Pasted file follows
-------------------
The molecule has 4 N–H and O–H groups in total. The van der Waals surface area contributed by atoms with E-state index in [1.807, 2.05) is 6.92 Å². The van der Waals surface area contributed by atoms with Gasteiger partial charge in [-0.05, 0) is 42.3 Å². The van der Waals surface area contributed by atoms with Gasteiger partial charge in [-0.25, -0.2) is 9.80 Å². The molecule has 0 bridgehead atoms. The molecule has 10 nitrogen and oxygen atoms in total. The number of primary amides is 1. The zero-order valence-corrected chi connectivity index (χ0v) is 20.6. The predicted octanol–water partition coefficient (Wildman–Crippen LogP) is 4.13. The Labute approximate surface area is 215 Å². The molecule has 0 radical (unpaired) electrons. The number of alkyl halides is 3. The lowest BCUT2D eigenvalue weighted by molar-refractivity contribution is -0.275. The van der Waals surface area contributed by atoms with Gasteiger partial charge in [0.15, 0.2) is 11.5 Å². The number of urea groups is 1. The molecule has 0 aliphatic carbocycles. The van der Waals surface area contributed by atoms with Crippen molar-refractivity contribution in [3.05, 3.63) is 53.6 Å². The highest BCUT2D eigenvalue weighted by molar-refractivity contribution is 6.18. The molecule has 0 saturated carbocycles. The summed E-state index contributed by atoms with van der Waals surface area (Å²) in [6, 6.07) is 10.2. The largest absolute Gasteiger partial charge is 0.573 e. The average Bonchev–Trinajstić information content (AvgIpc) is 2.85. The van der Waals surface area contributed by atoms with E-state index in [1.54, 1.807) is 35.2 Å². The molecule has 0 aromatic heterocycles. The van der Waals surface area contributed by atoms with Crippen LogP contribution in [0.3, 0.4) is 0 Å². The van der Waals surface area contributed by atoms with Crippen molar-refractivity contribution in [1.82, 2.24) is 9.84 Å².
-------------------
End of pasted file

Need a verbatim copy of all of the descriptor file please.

The molecule has 4 N–H and O–H groups in total. The van der Waals surface area contributed by atoms with E-state index in [1.807, 2.05) is 6.92 Å². The van der Waals surface area contributed by atoms with Gasteiger partial charge in [-0.05, 0) is 42.3 Å². The van der Waals surface area contributed by atoms with Gasteiger partial charge in [-0.25, -0.2) is 9.80 Å². The molecule has 0 bridgehead atoms. The molecule has 10 nitrogen and oxygen atoms in total. The number of primary amides is 1. The zero-order valence-corrected chi connectivity index (χ0v) is 20.6. The predicted octanol–water partition coefficient (Wildman–Crippen LogP) is 4.13. The Labute approximate surface area is 215 Å². The molecule has 0 radical (unpaired) electrons. The number of alkyl halides is 3. The lowest BCUT2D eigenvalue weighted by molar-refractivity contribution is -0.275. The van der Waals surface area contributed by atoms with Gasteiger partial charge in [0.15, 0.2) is 11.5 Å². The number of urea groups is 1. The molecule has 0 aliphatic carbocycles. The van der Waals surface area contributed by atoms with Crippen molar-refractivity contribution in [3.05, 3.63) is 53.6 Å². The highest BCUT2D eigenvalue weighted by molar-refractivity contribution is 6.18. The molecule has 0 saturated carbocycles. The summed E-state index contributed by atoms with van der Waals surface area (Å²) in [6, 6.07) is 10.2. The largest absolute Gasteiger partial charge is 0.573 e. The average Bonchev–Trinajstić information content (AvgIpc) is 2.85. The van der Waals surface area contributed by atoms with E-state index in [1.54, 1.807) is 35.2 Å². The molecule has 0 aromatic heterocycles. The van der Waals surface area contributed by atoms with Crippen LogP contribution in [0.3, 0.4) is 0 Å². The van der Waals surface area contributed by atoms with Crippen molar-refractivity contribution in [1.82, 2.24) is 9.84 Å².